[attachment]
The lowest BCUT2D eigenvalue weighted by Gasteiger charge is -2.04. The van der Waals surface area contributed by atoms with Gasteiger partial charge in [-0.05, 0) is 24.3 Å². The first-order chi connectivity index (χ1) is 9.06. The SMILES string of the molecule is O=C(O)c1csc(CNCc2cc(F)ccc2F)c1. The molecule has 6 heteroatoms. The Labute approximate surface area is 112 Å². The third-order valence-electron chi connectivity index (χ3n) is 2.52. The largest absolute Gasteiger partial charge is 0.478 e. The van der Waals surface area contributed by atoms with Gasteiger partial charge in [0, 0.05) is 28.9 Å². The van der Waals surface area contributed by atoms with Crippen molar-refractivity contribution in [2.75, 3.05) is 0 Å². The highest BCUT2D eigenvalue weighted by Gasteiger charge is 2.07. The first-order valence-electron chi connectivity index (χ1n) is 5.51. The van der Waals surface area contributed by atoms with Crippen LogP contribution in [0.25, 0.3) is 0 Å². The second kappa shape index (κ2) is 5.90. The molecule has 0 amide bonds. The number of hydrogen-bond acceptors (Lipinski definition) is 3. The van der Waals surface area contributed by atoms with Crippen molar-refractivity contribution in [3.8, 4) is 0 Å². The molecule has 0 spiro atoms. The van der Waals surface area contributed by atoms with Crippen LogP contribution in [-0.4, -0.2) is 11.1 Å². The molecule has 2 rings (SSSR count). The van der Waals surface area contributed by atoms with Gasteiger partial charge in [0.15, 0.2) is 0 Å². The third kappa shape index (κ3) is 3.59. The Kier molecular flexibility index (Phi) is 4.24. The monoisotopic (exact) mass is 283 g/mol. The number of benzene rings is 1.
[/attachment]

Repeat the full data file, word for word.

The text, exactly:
The lowest BCUT2D eigenvalue weighted by Gasteiger charge is -2.04. The van der Waals surface area contributed by atoms with Gasteiger partial charge in [-0.05, 0) is 24.3 Å². The first-order chi connectivity index (χ1) is 9.06. The SMILES string of the molecule is O=C(O)c1csc(CNCc2cc(F)ccc2F)c1. The molecule has 6 heteroatoms. The Labute approximate surface area is 112 Å². The third-order valence-electron chi connectivity index (χ3n) is 2.52. The largest absolute Gasteiger partial charge is 0.478 e. The van der Waals surface area contributed by atoms with Gasteiger partial charge in [0, 0.05) is 28.9 Å². The van der Waals surface area contributed by atoms with Crippen molar-refractivity contribution in [2.75, 3.05) is 0 Å². The highest BCUT2D eigenvalue weighted by Gasteiger charge is 2.07. The first-order valence-electron chi connectivity index (χ1n) is 5.51. The van der Waals surface area contributed by atoms with Crippen LogP contribution in [0.25, 0.3) is 0 Å². The second kappa shape index (κ2) is 5.90. The molecule has 0 amide bonds. The number of hydrogen-bond acceptors (Lipinski definition) is 3. The van der Waals surface area contributed by atoms with Crippen molar-refractivity contribution in [3.8, 4) is 0 Å². The molecule has 0 spiro atoms. The van der Waals surface area contributed by atoms with Crippen LogP contribution in [-0.4, -0.2) is 11.1 Å². The molecule has 2 rings (SSSR count). The van der Waals surface area contributed by atoms with Gasteiger partial charge in [0.15, 0.2) is 0 Å². The third kappa shape index (κ3) is 3.59. The Kier molecular flexibility index (Phi) is 4.24. The monoisotopic (exact) mass is 283 g/mol. The number of benzene rings is 1.